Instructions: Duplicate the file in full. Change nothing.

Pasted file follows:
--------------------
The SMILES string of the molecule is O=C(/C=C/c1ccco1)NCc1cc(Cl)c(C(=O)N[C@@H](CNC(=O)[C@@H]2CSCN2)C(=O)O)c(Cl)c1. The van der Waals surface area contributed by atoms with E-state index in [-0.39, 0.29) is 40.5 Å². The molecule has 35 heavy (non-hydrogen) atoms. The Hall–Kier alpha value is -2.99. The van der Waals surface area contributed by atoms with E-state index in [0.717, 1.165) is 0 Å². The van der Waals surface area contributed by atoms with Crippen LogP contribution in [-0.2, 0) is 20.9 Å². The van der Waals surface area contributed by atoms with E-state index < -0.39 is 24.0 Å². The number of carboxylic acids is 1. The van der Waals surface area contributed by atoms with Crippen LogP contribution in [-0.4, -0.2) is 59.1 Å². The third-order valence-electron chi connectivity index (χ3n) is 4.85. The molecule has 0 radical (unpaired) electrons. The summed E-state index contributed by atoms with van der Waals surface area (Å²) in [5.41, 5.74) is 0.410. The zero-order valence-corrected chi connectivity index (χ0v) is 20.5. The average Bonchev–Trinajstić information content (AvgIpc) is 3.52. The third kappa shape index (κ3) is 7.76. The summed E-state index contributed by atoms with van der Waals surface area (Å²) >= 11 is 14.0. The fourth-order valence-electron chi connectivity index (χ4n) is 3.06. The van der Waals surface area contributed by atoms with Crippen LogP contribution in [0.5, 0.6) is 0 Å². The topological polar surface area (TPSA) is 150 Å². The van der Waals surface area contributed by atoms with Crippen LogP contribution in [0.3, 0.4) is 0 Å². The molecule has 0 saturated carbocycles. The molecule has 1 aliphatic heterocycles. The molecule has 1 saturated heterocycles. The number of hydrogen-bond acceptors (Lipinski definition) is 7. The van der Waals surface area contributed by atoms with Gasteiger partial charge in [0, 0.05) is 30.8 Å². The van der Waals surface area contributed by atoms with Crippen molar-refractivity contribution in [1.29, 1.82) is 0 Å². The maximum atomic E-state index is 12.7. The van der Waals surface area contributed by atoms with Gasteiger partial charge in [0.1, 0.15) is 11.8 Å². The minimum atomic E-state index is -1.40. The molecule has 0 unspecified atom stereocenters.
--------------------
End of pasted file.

The SMILES string of the molecule is O=C(/C=C/c1ccco1)NCc1cc(Cl)c(C(=O)N[C@@H](CNC(=O)[C@@H]2CSCN2)C(=O)O)c(Cl)c1. The van der Waals surface area contributed by atoms with E-state index in [-0.39, 0.29) is 40.5 Å². The molecule has 35 heavy (non-hydrogen) atoms. The Hall–Kier alpha value is -2.99. The van der Waals surface area contributed by atoms with E-state index in [0.717, 1.165) is 0 Å². The van der Waals surface area contributed by atoms with Crippen LogP contribution in [-0.2, 0) is 20.9 Å². The van der Waals surface area contributed by atoms with E-state index < -0.39 is 24.0 Å². The number of carboxylic acids is 1. The van der Waals surface area contributed by atoms with Crippen LogP contribution in [-0.4, -0.2) is 59.1 Å². The third-order valence-electron chi connectivity index (χ3n) is 4.85. The molecule has 0 radical (unpaired) electrons. The summed E-state index contributed by atoms with van der Waals surface area (Å²) in [5.41, 5.74) is 0.410. The zero-order valence-corrected chi connectivity index (χ0v) is 20.5. The average Bonchev–Trinajstić information content (AvgIpc) is 3.52. The third kappa shape index (κ3) is 7.76. The summed E-state index contributed by atoms with van der Waals surface area (Å²) >= 11 is 14.0. The fourth-order valence-electron chi connectivity index (χ4n) is 3.06. The van der Waals surface area contributed by atoms with Crippen LogP contribution in [0.5, 0.6) is 0 Å². The topological polar surface area (TPSA) is 150 Å². The van der Waals surface area contributed by atoms with Crippen LogP contribution in [0.3, 0.4) is 0 Å². The molecule has 0 saturated carbocycles. The molecule has 1 aliphatic heterocycles. The molecule has 1 saturated heterocycles. The number of hydrogen-bond acceptors (Lipinski definition) is 7. The van der Waals surface area contributed by atoms with Gasteiger partial charge in [0, 0.05) is 30.8 Å². The van der Waals surface area contributed by atoms with Crippen molar-refractivity contribution in [1.29, 1.82) is 0 Å². The maximum atomic E-state index is 12.7. The van der Waals surface area contributed by atoms with Gasteiger partial charge in [0.1, 0.15) is 11.8 Å². The minimum atomic E-state index is -1.40. The molecule has 0 unspecified atom stereocenters.